Now, author Joe Patrice is a terrific journalist–attorney, and when you read his much-shared ATL piece, you’ll see that his scorn is leavened with understanding about the appeal of such a day (though he’ll have none of it). But my own challenge is manifold: I find #LoveYourLawyerDay to be a helpful and pretty funny annual reminder for our republic. But I also find ATL and Joe himself pretty fantastic.

So maybe the complexity of my feeling for this day is underscored by the fact that I respect and #LoveMeSomeAboveTheLaw – and in fact, I even think we should get #LoveJoePatriceDay trending. When you send Joe your digital hug, be sure to tag him at @JosephPatrice @atlblog

How conflicted can we make ATL and Joe feel that our deep love for lawyers gathers them in our embrace too? There’s a lot of love to go around, Joe. Bring it in, buddy!

On Friday, November 4, reach out and show some love to the lawyers in your circle. And be sure to include lawyer-journalists in your embrace!

On Friday, November 4, reach out and show some love to the lawyers in your circle. And be sure to include lawyer-journalists in your embrace!

Here’s hoping we fill the hearts—and Twitter streams—of lawyers, including Joe, with a little compassion and affection this day.

Tomorrow, we can revert to form.

Have a great—and legally-loving—weekend.

David French reaches out to readers on the difficult topic of succession planning in the October 2016 issue of Arizona Attorney Magazine.

David French reaches out to readers on the difficult topic of succession planning in the October 2016 issue of Arizona Attorney Magazine.

If you know of a more moving and compelling way to write about business succession planning than the way David French did recently, please let me know. I don’t think a more moving recitation exists.

Before October leaves us, I urge you to read—if you haven’t already—David’s piece in the October Arizona Attorney Magazine. That is where he describes steps professionals should take to safeguard their firm, protect their clients, follow the Ethical Rules, and maybe even burnish their legacy. Happily, David takes a personal rather than a stiff approach to the topic.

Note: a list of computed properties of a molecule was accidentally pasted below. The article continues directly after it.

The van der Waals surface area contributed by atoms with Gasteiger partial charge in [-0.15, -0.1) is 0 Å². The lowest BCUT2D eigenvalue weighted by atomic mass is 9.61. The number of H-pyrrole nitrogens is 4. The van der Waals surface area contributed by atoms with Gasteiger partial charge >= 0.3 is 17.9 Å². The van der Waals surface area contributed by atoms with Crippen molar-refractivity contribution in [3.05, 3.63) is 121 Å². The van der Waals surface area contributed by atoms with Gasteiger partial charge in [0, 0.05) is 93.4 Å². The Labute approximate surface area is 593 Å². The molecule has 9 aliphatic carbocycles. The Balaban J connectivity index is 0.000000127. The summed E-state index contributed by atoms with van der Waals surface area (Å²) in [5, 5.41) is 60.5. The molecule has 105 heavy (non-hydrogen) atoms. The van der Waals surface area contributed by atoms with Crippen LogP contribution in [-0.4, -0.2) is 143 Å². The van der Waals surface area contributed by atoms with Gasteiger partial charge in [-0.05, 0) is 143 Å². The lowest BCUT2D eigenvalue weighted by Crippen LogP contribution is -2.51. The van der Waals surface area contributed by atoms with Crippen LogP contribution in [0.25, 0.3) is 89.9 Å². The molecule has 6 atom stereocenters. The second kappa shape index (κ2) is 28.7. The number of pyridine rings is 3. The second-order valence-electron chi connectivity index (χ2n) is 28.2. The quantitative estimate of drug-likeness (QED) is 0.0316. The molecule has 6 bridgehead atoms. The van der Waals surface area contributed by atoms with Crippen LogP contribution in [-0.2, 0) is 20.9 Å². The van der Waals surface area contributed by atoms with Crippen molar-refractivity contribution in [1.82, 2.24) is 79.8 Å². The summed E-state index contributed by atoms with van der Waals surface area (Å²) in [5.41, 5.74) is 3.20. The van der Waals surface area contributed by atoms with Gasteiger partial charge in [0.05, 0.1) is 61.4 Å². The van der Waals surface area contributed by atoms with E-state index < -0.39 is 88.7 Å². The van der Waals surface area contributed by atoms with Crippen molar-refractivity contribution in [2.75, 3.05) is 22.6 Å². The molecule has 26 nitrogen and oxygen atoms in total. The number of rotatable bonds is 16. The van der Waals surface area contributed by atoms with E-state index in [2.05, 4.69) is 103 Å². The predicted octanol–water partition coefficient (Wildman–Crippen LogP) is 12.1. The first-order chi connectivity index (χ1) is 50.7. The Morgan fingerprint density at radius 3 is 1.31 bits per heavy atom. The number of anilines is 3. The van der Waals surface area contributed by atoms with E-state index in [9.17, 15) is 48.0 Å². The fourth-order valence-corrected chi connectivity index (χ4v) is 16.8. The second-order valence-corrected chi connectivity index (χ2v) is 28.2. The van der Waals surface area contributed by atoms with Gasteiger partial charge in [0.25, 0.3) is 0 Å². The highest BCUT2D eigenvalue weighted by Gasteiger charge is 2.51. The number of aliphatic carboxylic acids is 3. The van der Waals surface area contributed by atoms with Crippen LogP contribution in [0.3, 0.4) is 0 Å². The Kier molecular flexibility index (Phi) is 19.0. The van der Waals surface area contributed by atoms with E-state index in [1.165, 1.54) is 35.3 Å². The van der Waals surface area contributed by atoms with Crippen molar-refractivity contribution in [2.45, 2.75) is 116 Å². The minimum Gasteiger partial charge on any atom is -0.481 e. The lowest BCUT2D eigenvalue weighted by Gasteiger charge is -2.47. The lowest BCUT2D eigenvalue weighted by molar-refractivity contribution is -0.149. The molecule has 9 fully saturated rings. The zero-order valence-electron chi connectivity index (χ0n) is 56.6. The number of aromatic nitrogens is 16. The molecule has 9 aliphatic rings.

David French

David French

(In a previous issue, I also covered a David French-moderated roundtable, here.)

Once you’ve read David’s story about his own dad, read about the national picture, in which a rising tide of many retirees is causing challenges for law firms.

Finally, it’s been out for a while now, but I’ve appreciated a documentary called “Period. New Paragraph.” In it, as the American Bar Association says, filmmaker “Sarah Kramer documents the experience of her father, Herbert Kramer, as he closes his law practice after 60 years.” Here is an excerpt.

You can buy the documentary here. Again from the ABA: “The film is accompanied by a discussion guide for bar associations or law firms that intend to use the film to explore the topic of lawyers’ transition into retirement.”

Photos from the Glendale Stand Up for Veterans, Sept. 24, 2016.

Photos from the Glendale Stand Up for Veterans, Sept. 24, 2016.

Some great news from my colleague Alberto Rodriguez:

On Saturday, September 24, 2016, the State Bar of Arizona and 11 of its members participated in the 2016 Glendale Stand Up for Veterans event at Glendale Community College. The State Bar and volunteer attorneys joined several service providers at the one-day event that offered a variety of free health and human services to 324 veterans in our state. Volunteer attorneys from across the Valley answered questions during one-on-one consultations with veterans seeking legal advice.

The “Civil Law Clinic” organized by the State Bar offered legal consultations by members who practice family law, bankruptcy/foreclosure/tax law, probate/trust law, and real estate/landlord & tenant law.

pro bono gavelVolunteer attorneys provided 77 consultations during the legal clinic for the 63 veterans who were seen. In addition, many attorneys offered pro-bono legal services after the Stand Up to veterans who needed additional help. Adding to the legal services provided for veterans, on-site courts coordinated by Hon. Elizabeth Finn, Presiding Judge of the Glendale City Court, saw 231veterans who needed to address court-related issues.

The State Bar offers its sincerest appreciation to the attorneys who committed to helping veterans at the Stand Up event. The following is a list of the attorney and logistics volunteers:

VOLUNTEER ATTORNEYS

Dorothy Brogan, Law Office of Dorothy E. Brogan

Doug Edmunds, Edmunds Law